Writer’s Toys is a series of blogs outlining a bunch of different literary devices. I’m writing it as much for my benefit as yours – while I know I use some of these things, I have no idea what they are!! I’m hoping to educate both of us, so we can use these devices on purpose and with purpose. This thing called writing is much more complicated than you could ever imagine!
Dull as dishwater.
All of the above use alliteration. It’s the technique of using the same sound at the beginning of a number of words. It is used to emphasise, to distinguish, to create mood and rhythm.
As a prose writer (rather than a poet), alliteration is used most often to comic effect.
Book titles, and newspaper articles use alliteration to gain interest.
Note that it’s not the written letters that need to be the same – it is the sounds of them. So you can use “ph” and “f” or even “th” in a pinch to create alliteration in your work.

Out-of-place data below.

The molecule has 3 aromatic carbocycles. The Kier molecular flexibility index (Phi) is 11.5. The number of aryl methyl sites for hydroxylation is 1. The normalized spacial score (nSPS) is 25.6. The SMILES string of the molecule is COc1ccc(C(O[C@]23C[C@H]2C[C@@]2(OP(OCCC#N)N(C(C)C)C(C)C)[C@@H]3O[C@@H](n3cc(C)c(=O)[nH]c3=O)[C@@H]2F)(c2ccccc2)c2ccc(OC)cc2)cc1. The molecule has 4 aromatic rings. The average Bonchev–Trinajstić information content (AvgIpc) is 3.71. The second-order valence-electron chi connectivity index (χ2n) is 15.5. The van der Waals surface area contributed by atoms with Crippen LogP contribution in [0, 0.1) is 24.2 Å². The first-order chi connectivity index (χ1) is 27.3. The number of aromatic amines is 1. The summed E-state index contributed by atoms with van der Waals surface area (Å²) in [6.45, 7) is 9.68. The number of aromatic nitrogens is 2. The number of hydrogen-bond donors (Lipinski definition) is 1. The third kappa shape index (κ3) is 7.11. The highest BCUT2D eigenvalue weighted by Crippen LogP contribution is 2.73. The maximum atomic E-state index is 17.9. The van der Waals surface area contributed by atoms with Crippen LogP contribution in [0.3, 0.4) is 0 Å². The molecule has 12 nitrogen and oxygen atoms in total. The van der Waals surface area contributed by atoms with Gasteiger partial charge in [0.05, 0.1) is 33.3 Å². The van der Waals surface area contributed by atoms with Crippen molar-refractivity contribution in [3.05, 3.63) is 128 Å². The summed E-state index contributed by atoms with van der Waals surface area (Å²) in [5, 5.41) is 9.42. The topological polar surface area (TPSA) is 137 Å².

A few awesome examples:
The Raven by Edgar Allen Poe. I will admit to being a massive EAP fan, and The Raven is equally creepy and such a great example of alliteration, I couldn’t help but give you the first stanza:
Can you see where alliteration has been used? weak and weary; While I nodded, nearly napping.
(There are quite a few other literary devices used here as well, which I hope to cover in future blogs… stay tuned!)
OK, so for the novel writer? Alliteration would mostly be used for comedy. But don’t go too crazy with it, because all that will happen is you will come across as a know it all douchebag. Sprinkle it across your comedic novel – maybe give a character the gift of alliteration. Use it to create mood and feeling – think about how the ‘s’ in ‘precious’ was used to good effect by Tolkien in Lord of the Rings, where Gollum’s words sounded snake-like, chilling and a little bit insane.
How have you used alliteration in your writing? Can you think of any good examples? Feel free to post them – folks learning about alliteration will love you for it!